For Kitty herself (human girl Kitty), Sevigny wanted an actress with the intelligence and innocence of a Lewis Carroll heroine. "I have one of his pictures on my Instagram, it's this girl with a fingerless glove giving this 'tude," she tells me. "I wanted Edie to have some of that weight. She's a little girl from L.A., but I think she pulls it off."

Wearing a puff-sleeve dress and Mary-Janes, Edie looks just like a John Tenniel illustration, apart from the layer of half-picked-off glitter on her fingernails. The makeup artist asked Sevigny if she wanted the polish removed before shooting , but she liked throwing a glitch into her otherwise perfect world. "It could be today, it could have been the 1950s — like The Tree of Life — or even some Wes Anderson films. But I didn't want it to be as precious and symmetrical."

Sevigny chose two silver tabbies — Rocky and Bullwinkle — to play Kitty the cat in her younger years. They split the work like feline Olsens. "I mean, nobody on set could believe it. These cats were incredible, they were movie stars. They would hit their mark, do everything we wanted them to do," she says.

And since much of the film's emotional message depends on the performance of the feline actors ("Well, you direct the trainer really"), it's just as well. "Kitty" is a portrait in miniature of how it feels to be a child existing always just below your parents' sightline, or, more broadly, how it feels to not be recognized. "It was difficult to express a lot of those themes through a cat, but I tried."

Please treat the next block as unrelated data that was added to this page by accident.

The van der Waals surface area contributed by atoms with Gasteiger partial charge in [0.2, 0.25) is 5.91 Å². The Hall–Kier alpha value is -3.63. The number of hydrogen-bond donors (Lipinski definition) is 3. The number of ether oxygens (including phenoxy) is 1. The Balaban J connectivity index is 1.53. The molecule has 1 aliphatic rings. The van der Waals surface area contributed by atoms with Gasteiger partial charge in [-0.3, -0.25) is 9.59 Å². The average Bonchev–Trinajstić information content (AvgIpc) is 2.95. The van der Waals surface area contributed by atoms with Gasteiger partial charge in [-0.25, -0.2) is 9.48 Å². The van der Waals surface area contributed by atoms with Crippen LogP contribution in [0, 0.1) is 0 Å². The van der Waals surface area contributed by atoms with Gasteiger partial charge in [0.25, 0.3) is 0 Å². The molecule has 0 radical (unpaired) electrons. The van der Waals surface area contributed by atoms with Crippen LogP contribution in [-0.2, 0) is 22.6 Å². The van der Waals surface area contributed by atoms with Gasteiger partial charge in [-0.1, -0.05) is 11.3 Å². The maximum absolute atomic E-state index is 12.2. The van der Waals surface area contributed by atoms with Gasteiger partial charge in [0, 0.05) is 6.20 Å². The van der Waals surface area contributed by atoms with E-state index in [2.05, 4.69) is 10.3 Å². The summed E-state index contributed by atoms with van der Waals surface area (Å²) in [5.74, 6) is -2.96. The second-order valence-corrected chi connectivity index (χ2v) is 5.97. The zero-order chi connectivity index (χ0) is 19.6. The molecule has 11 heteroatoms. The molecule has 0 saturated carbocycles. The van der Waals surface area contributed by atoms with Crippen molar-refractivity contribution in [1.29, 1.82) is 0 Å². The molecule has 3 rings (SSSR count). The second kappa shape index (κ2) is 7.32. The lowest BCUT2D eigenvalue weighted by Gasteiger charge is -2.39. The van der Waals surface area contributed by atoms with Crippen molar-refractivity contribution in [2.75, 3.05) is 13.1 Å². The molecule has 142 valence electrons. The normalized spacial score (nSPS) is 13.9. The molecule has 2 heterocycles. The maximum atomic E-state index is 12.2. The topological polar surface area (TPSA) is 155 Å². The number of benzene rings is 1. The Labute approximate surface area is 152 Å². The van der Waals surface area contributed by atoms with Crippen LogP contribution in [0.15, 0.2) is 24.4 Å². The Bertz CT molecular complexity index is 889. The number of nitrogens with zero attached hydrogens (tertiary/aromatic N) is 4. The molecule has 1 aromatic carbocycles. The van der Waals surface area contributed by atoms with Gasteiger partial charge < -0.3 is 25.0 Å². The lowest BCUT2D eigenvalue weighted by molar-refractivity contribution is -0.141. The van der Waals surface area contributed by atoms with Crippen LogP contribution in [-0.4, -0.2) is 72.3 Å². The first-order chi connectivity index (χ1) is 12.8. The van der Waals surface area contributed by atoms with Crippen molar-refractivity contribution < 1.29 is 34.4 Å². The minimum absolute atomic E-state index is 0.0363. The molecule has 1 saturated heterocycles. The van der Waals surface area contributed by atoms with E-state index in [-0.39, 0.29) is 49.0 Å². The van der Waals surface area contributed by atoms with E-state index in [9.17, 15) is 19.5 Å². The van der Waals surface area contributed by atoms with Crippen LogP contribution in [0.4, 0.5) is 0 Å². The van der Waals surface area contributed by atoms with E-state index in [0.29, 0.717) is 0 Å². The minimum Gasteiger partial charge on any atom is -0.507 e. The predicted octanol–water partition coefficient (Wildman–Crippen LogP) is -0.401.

Having grown up in Connecticut, living partly in her own world under "a bush that showered yellow flowers and pretty green leaves after the flowers died away," Chloë says she can relate to Kitty's self-reliant free-range existence. "Especially having been young in the 70s. That was just the parenting style. Now, it's so different — so much hovering! I was good at entertaining myself through makebelieve and dress-up, just trying to be something that I wasn't. Not that I wasn't happy being myself, I just wanted to explore different things," she says, adding, "I also just enjoy a little bit of pageantry every now and then!"

Her next short film, already in progress, will explore "identity again, and also ego." Less scripted, it won't rely on a pre-existing story but will deal, according to Sevigny, with "things that I've been confronted with as an actress. It's more of a portrait of a performer."

Right now though, she's looking forward to seeing "Kitty" play in her home town. Following its premiere at Cannes in May, the film will screen during the New York Film Festival next week. "It was supposed to happen now," she says, "It's at the right time and right place for me."

Related: Chloë Sevigny's guide to being a New Yorker


Text Alice Newell-Hanson
Photography Annabel Mehran

chloe sevigny
film interviews
Alice Newell-Hanson
New York Film Festival
edie yvonne